Longtime city leader helped transform processes and culture in several city departments
Mary Ann Weideman will leave the city at the end of the month, stepping into the next phase of her retirement, after 29 years serving the Boulder community.
During her tenure, Weideman served in a wide range of positions and leadership roles. Hired in 1992 by the Planning and Development Services Department, Weideman started her career in local government managing the administrative services team, focused on providing high quality and timely delivery of services. While in this department, she worked on the SmartRegs project, which advanced multiple ordinance changes to support safety and climate goals in rental properties. She later served as a Deputy Director in that department and helped to lead the early stages of the city’s exploration of municipalization. Weideman continued to provide guidance on this effort until the ballot initiative that led to the Xcel partnership agreement in November 2020.
Following her work in Planning, Weideman was appointed Assistant City Manager for Organizational Development, where she coordinated an organization-wide effort to create the organization’s Vision and Values. She was promoted to Deputy City Manager by former City Manager Jane Brautigam in 2016.
As Deputy City Manager, Weideman oversaw the work of several city departments, partnering with directors, to advance policy and service excellence. She coordinated many significant efforts including the Living Wage initiative, the community-wide Welcoming and Inclusive Assessment and implementation of the Sugar-Sweetened Beverage Tax.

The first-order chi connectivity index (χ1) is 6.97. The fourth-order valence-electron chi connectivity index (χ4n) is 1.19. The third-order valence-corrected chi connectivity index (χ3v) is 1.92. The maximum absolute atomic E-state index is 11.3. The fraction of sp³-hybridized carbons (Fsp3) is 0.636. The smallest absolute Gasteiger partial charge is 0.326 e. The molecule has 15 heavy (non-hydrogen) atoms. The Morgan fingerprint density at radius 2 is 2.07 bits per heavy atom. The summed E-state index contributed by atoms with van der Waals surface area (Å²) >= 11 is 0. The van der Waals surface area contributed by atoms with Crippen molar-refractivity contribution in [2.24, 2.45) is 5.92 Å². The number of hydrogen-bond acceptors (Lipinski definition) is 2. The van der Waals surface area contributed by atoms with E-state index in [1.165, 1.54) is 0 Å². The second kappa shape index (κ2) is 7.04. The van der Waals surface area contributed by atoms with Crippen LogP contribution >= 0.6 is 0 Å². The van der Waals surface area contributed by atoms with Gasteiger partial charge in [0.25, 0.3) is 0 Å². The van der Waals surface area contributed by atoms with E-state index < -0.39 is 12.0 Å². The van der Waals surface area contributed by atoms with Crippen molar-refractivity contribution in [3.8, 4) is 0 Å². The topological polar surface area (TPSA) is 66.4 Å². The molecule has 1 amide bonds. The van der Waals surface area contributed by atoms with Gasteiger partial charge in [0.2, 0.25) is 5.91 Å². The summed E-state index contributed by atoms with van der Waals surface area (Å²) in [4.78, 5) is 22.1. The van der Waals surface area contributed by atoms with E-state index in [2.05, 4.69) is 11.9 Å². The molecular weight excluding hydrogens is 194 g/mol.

Weideman also served three separate stints as an interim department director, first for Human Resources, then Public Works, and last year, for Planning and Development Services. With these assignments, she not only led the day-to-day operations of the departments, but she also created safe, collaborative spaces for employees to chart process and culture improvements that will continue long after she leaves.
“Mary Ann is the very definition of a public servant. Over nearly three decades, she welcomed new challenges with a cheerful and thoughtful attitude and brought a keen strategic and organizational development expertise to each of her roles,” said City Manager Nuria Rivera-Vandermyde. “Mary Ann is very much loved by those who worked with her, and she will be sorely missed.”
Chris Meschuk, deputy city manager, remembers joining the city in 2005, in the Planning Department where Weideman worked. “Mary Ann was this force of energy and positivity, always focused on our customers’ experience in P&DS. She continued that through her service in the City Manager’s Office as a strategic advisor to me and many of our leaders. I am grateful for her service.”
While Weideman technically retired from the city organization in July 2018, she returned to service in a part-time capacity, consistent with PERA requirements, to further several organizational initiatives.
“Working for the city has been such a huge part of my life,” Weideman said this week, “and I am truly humbled to have partnered with so many talented colleagues and friends. Thank you for the profound beauty and gift of being a public servant on behalf of the Boulder community.”